O'Shea looks for Sunderland consistency

John O'Shea
John O'Shea (right) battles with Shola Ameobi. Photo: PA

John O'Shea is confident a consistent run of games will help Sunderland's flair players rediscover their form and spark a push up the Premier League table.

The Black Cats emerged from Sunday's derby clash with 10-man Newcastle having rescued a point they did not look like claiming until Demba Ba's 85th-minute own goal to spare them further punishment by their arch-rivals.

However, it extended their run to just one win in 15 league games dating back to March, and that will have to improve significantly if they are to fulfil their ambitions for the campaign.

To that end, O'Shea is hoping the end of the lengthy international breaks for this calendar year - there is a single date next month which will see players head off for only three or four days - will allow the likes of Stephane Sessegnon, James McClean and Adam Johnson to work on providing the supply lines to striker Steven Fletcher.

The Republic of Ireland international said: "With most teams if they have signed new players, you want the new players getting a run of games to really be showing what they are capable of.

"Now over the next few weeks, fingers crossed, with a few bodies coming back as well, we will be able to go on a stronger run than we have been doing.

"We have not been losing games - obviously, we lost against [Manchester] City, but we should have more wins on the board than what we have."

Benin international Sessegnon has been a shadow of the player he was last season so far this time around, while McClean has also struggled to make an impact and £10million summer signing Johnson has been hampered by injury and a lack of regular football prior to his arrival from Manchester City.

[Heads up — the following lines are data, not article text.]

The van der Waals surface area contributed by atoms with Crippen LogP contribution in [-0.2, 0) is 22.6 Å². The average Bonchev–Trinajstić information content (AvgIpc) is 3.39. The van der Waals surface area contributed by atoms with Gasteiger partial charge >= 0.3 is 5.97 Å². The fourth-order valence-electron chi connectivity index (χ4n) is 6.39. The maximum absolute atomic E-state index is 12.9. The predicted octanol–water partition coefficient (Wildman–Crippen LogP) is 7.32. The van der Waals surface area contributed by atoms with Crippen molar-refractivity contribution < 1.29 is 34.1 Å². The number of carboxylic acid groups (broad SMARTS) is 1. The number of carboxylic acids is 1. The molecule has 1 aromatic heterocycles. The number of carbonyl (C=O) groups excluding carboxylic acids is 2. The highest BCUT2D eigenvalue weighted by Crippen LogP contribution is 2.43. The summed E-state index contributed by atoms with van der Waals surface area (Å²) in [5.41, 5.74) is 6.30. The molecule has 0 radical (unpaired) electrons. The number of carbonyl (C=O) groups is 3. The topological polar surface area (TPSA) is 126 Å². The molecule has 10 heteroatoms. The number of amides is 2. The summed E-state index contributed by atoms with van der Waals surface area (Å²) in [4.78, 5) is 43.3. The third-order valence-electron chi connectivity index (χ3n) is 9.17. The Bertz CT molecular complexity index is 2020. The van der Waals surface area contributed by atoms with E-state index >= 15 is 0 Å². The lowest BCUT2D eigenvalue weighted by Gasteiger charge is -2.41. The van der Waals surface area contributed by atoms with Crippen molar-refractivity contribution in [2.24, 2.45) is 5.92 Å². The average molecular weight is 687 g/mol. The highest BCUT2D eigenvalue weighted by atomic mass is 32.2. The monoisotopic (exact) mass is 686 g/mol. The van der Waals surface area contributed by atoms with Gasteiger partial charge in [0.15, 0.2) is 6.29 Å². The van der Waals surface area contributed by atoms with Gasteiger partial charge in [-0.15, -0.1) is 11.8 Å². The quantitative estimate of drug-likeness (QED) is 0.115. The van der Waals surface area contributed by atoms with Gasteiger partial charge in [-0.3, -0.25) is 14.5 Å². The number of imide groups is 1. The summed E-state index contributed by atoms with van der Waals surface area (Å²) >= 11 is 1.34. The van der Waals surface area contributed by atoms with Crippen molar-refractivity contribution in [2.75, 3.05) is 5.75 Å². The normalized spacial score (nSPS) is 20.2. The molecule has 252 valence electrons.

Manager Martin O'Neill admits sparking the trio into life is one of his main focusses with opposition sides having managed to keep the Black Cats' dangermen quiet in recent weeks to maroon free-scoring Fletcher, still the only Sunderland man to find the back of the net in a league game.

The Ulsterman said: "There's definitely an element of that, but you should expect that, you should expect the opposition - they are not just going to create a path for you just to go and do what you want.

"We have to try to find some other ways either of getting them into the game a little bit more. That's very obvious, what we have to try to do.

"When you are a confidence player and you are trying a few things and they don't come off for you, it takes a really strong character to go and try to do that again the next time around.

"But I have got confidence in the players and I feel we are capable of doing that."

That they did not manage to do that yesterday, and against a side which had to play for 65 minutes with only 10 men after Cheick Tiote's dismissal, will be a concern for O'Neill.

Sunderland fell behind with less than three minutes gone when Yohan Cabaye rifled home from the edge of the box after keeper Simon Mignolet could only block Ba's shot from a tight angle, and Newcastle were relatively comfortable as they attempted to add to their lead.

Indeed, they were only slightly less troubled in the immediate aftermath of Tiote's departure for a careless, rather than malicious, 25th-minute challenge on Fletcher, and with striker Shola Ameobi having been sacrificed to allow James Perch to shore up the midfield, it proved a frustrating afternoon for the Wearsiders.

To their credit, they toiled tirelessly, although without great quality, until they finally made the breakthrough five minutes from time.

O'Shea, captaining the side in the absence of the suspended Lee Cattermole, met Sebastian Larsson's free-kick with a glancing header which hit Ba and flew past keeper Tim Krul to spark a collective sigh of relief among the red and white ranks.

The former Manchester United man, who has now not lost against the Magpies in 13 attempts, said: "Newcastle started very well, they got an early goal and the sending-off is a big turning point for us, and we were able to take advantage of it, thankfully, in the end."